In short, no. Why?
Before the great real estate crash of 2008-2010, foreclosed properties, especially here in the Keys, were very uncommon, if not just flat out nonexistent. And, in the very rare event that a lender was forced to foreclose on a property, they dumped it immediately and often at a deeply discounted price.
Banks and institutional lenders have been barred from entering the real estate business because it would create an anti-competitive environment. Lenders, having access to federally subsidized low-cost funds via the FDIC could compete unfairly with real estate companies and their by cross-subsidizing banking and financial operations.
So, prior the real estate crisis hit the national economy in 2008-2010, banks/lenders knew how to lend money, but they knew little about what to do with the massive portfolios of foreclosed properties that they were about to acquire. However, they learned quickly how to dispose of these unwanted assets and learned how to do it efficiently without leaving money on the table.
Here in the Key West Real estate market (Key West, Stock Island and Key Haven), we had 95 “bank owned” (i.e. foreclosures) sales at the peak of the foreclosure market in 2009. That number has declined year by year; last year (2017) we had only 22. So far, year-to-date at the time of this article (mid April), we have had only three.
So, what does a bank do after acquiring a home via the foreclosure process? The very first thing they do is to assign it to their Asset Manager (AM); a new position banks and lenders were forced to create during the real estate melt down to handle the massive influx of foreclosed properties into their asset portfolio. The Asset Manager, after making sure they have clean title to the foreclosed property, orders an “as is” appraisal.
An “as is” appraisal takes into consideration not only the neighborhood, average sale price, etc. but also the condition of the home at the time of the foreclosure. What happens when a bank/lender takes possession of a foreclosed property is that most often the home has a fair amount of deferred maintenance or needed repairs.
So, you may ask yourself, why does a foreclosed home often need repairs or why does it have deferred maintenance? When someone falls into a hardship position, more often than not, it didn’t happen overnight. And, the foreclosure process takes months, sometimes years for the lender to complete and take possession of the home. So, when someone knows they are going to lose their home, they begin to mentally detach themselves from the home, caring less and less for it, not wanting to put any additional time, money or sweat equity into something that was once very near and dear to their heart but something that they know they will soon lose. So, after years of neglected maintenance, the bank/lender ends up with an asset that is often run down, needing paint and landscaping, a new air conditioner or maybe even a new roof. And, often the appliances have been sold before the foreclosure process is final. So, the appraiser needs to take into account how much it is going to cost for the new owner to get the property back into decent shape and subtract that amount from what the market value would have been.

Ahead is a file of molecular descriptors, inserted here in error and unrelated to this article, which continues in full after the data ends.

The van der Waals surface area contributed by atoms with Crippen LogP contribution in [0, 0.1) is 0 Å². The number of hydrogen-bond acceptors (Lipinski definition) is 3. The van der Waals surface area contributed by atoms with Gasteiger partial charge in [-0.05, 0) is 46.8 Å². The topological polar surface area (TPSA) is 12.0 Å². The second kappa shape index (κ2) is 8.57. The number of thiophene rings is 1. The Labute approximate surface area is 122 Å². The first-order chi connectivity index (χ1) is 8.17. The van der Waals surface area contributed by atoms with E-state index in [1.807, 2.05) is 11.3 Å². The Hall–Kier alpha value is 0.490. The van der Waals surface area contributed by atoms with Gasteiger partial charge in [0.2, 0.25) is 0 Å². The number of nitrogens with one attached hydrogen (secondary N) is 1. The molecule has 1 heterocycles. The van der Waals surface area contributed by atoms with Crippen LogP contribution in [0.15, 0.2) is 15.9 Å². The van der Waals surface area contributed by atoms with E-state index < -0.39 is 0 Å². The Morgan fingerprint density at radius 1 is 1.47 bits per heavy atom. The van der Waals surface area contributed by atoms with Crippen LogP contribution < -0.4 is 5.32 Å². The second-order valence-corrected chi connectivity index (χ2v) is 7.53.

Then, once the Asset Manager receives the “as is” appraisal, they will list the property for sale with a real estate brokerage or auction firm at what appears to be a very attractive price, normally just above the appraised value. However, when you take into account the total of what the needed repairs will cost and add that amount to the sale price, you most often end up investing the same amount that you could have purchased a property for that was in good condition with no deferred maintenance.